I had some brilliant news yesterday. Mango Groove are coming to London to play a concert at the Hammersmith Apollo on Saturday 7 March 2015. So who are Mango Groove, I hear you asking. Well, they are probably the best band South Africa has ever produced. I first got to know their music in the 1990s and have been a devoted fan ever since. I’ve put some Youtube videos of some of their work at the end of this post. They present a unique mix of South African pennywhistle music which someone combines brilliantly with a western pop sound. They’ve played an important part in South Africa’s development into a democracy.

From their first, multi-platinum release in 1989, the band has gone on to sell over a million copies in South Africa alone, and has garnered a host of South African and international music and recording awards. As a young non-racial music group formed in 1985, the band has gone on successfully to straddle the tumultuous decades of ‘80’s South African protest pop, the miraculous transitional years of ’90’s South Africa, and the post millennial shaping of a truly representative South African music culture.

To this day, Mango Groove continues to occupy a very special and unique place in South African music history. It performs to capacity concerts in South Africa and continues to touch the hearts and minds of all South Africans of all ages. Today the group stands proud as a powerful symbol of the great South African journey: where the country has come from, and where it is going.

The group’s many career highlights have included the following:

• Providing the sound track to the worldwide broadcast of Nelson Mandela’s release from prison after 27 years.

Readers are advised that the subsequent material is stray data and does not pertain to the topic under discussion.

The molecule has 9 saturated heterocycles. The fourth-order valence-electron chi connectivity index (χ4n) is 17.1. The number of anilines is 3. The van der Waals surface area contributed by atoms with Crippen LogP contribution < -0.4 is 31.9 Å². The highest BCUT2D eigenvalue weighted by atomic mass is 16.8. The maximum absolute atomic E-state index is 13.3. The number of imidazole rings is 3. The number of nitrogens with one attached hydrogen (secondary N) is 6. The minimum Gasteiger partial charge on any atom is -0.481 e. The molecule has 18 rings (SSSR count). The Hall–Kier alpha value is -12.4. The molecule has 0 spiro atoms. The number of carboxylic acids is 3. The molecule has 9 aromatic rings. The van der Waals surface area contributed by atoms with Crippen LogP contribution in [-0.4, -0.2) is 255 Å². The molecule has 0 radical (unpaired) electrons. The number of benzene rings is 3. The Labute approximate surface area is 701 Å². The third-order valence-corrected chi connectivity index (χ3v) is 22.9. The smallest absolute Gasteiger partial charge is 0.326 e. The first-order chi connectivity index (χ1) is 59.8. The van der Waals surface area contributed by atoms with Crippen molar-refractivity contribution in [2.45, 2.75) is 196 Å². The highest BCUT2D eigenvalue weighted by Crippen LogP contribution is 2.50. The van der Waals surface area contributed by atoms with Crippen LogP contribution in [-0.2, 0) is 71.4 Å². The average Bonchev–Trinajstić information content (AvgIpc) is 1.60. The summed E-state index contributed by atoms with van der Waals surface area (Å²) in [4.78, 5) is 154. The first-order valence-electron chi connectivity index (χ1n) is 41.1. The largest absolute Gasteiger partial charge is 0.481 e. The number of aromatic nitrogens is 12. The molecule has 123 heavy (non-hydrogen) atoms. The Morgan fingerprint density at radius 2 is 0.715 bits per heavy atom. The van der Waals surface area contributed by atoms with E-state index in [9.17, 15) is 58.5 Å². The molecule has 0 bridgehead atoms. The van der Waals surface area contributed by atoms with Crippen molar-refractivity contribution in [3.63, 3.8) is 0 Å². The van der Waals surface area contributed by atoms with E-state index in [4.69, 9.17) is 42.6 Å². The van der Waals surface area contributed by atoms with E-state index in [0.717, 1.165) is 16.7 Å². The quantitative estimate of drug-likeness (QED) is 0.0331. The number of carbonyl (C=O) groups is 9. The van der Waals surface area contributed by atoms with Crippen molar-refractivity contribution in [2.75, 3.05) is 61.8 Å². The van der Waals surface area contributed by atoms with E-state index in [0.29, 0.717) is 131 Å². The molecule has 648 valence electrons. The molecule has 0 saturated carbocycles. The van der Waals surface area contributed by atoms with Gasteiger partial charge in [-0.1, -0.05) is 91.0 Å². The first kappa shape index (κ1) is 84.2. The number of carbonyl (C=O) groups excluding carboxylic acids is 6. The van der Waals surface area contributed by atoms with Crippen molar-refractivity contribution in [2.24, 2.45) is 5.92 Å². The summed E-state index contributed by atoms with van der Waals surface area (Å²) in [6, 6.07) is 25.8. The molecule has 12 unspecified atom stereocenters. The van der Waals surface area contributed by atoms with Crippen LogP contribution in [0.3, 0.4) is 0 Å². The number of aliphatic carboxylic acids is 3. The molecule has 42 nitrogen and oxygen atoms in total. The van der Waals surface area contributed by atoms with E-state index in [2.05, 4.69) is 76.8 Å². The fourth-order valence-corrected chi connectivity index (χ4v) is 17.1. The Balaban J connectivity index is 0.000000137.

• Headlining the concert celebrating Nelson Mandela’s inauguration as the first ever democratic president of South Africa
• Performing at the Hong Kong Handover concert in 1997
• Playing at the Freddie Mercury Tribute Concert, linked by satellite to London, and broadcast to over a billion people
• Performing to over 200 000 people at the SOS Racisme concert in Paris.
• Receiving several encores at the iconic Montreux Jazz Festival
• Claire Johnston’s strong association with SA Rugby through the years: performing the national anthem at several international rugby tests, and recording the official 2003 Rugby World Cup song
• Headlining the legendary Oppikoppi Music Festival in South Africa in 2013, drawing the festival’s single biggest crowd ever to one stage, and receiving one of the only encores in Oppikoppi’s 20 year history.
• Selling out the famous Kirstenbosch Botanical Gardens with their own concert in 2013.

The longevity of Mango Groove is certainly something astonishing, and it bears strong testimony to the band’s ongoing popular appeal. Mango Groove has both retained the huge loyalty of its original fan base while continuing to reach new markets and new generations. Many factors have shaped this success through the years, of course, but a lot of this is to be found in the Mango Groove Sound: an utterly unique and bewitching blend of influences that is unmistakeably South African and yet amazingly universal.

The eclectic pop cocktail that is Mango Groove is instantly recognisable: A rich blend of contemporary pop styles combined with South African Kwela and Marabi influences from the townships of South Africa in the ‘40’s and 50’s. The bittersweet sound of the pennywhistle, the big brass arrangements, the lashings of doo-wop harmonies and the thundering swing and gumboot rhythms… Feed into this a modern pop sensibility and front it with the inimitable and soaring voice of Claire Johnston and the end result is a sound that is utterly infectious and utterly unforgettable. Quite simply, nothing sounds like Mango Groove!

If you want to know more, their website is HERE and you can follow them on their new UK Twitter Feed HERE.

You can buy tickets from the Hammersmith Apollo HERE